Here are some great ways to pump up your exercise, eat better and live a healthier life.
Write down goals — a savings dollar amount or a target weight — on your bathroom mirror using a dry-erase marker. This simple act both helps confirm your commitment and serves as an easy and fun reminder to start each day with purpose.
Get a dog. Research from Michigan State University shows that man’s best friend can be a powerful motivator to get us to exercise. The researchers found that study participants who owned dogs were more likely to be active than those who did not. In fact, the study found that 60% of dog owners meet federal criteria for regular, moderate or vigorous exercise, compared with around 30% of people who don’t have a dog.
Head outdoors. Burn calories when you chill out. A study found that going for a 20-minute al-fresco stroll twice a week was more restorative than getting the same exercise in an indoor environment like a mall.
Heavy, light, heavy, light. To hit the entire spectrum of muscle fibers, set your workouts so that you train heavy one day, then lighter with more reps later in the week.
Train with like-minded people. Working out in a gym with an intense atmosphere, surrounded by people who are equally as passionate about achieving their goals as you are, may push you further and do more for your progress than another factor.
Stay hydrated. Start the day with at least 16 ounces of water. It’s filling, and getting more will improve your recovery after workouts. Aim for one gallon per day.
Cut calories from chicken. Cooking up skinless poultry for dinner is an affordable, easy and fast way to get in quality muscle-building protein. To make it even better for you, skip the swirl of oil and use a tablespoon of water to coat your non-stick plan instead. Cover with a lid and let the chicken steam, then flavor with herbs and spices for a perfectly guilt-free meal.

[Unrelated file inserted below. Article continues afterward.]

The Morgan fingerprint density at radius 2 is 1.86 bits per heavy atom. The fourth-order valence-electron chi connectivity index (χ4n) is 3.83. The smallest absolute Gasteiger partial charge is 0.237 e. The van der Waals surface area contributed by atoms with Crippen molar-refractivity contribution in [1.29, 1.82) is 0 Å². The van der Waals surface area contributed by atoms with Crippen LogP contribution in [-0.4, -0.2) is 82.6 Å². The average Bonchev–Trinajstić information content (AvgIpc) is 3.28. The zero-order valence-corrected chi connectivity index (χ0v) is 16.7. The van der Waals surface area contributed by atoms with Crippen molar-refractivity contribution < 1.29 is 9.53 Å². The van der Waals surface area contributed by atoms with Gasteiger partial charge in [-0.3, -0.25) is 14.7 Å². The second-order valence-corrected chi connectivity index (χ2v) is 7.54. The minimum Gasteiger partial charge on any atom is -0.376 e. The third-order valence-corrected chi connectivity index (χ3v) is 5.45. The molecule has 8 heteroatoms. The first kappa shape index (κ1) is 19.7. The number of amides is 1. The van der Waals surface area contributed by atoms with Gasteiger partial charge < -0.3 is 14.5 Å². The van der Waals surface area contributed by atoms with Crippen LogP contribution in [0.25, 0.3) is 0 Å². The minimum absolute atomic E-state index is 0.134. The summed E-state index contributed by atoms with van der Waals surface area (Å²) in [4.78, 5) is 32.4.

Eat the oat. You know better than to skip breakfast and risk noshing on extra calories throughout the day. And while oatmeal is a great way to start your morning, you should always aim for balance in every meal. For a little protein and healthy fat, add slivered almonds, and for some fruit, throw in fresh or frozen berries or raisins.
Cultivate gratefulness. Start each day by remembering any experience that recently made you happy — the birthday card you got from an old friend, the compliment your colleague gave you or the tasty new recipe you cooked for dinner. “When negative events happen, people who regularly practice gratitude cope more positively,” says psychologist Alex Wood from the U.K.’s University of Manchester. “They’re less likely to run away from the problem or pretend it’s not happening.”
Curl up with a book. Six minutes could be all it takes to curb that frenzied feeling by 60%, say British researchers. So catch up on your overdue reading — even if you have to do it one chapter at a time.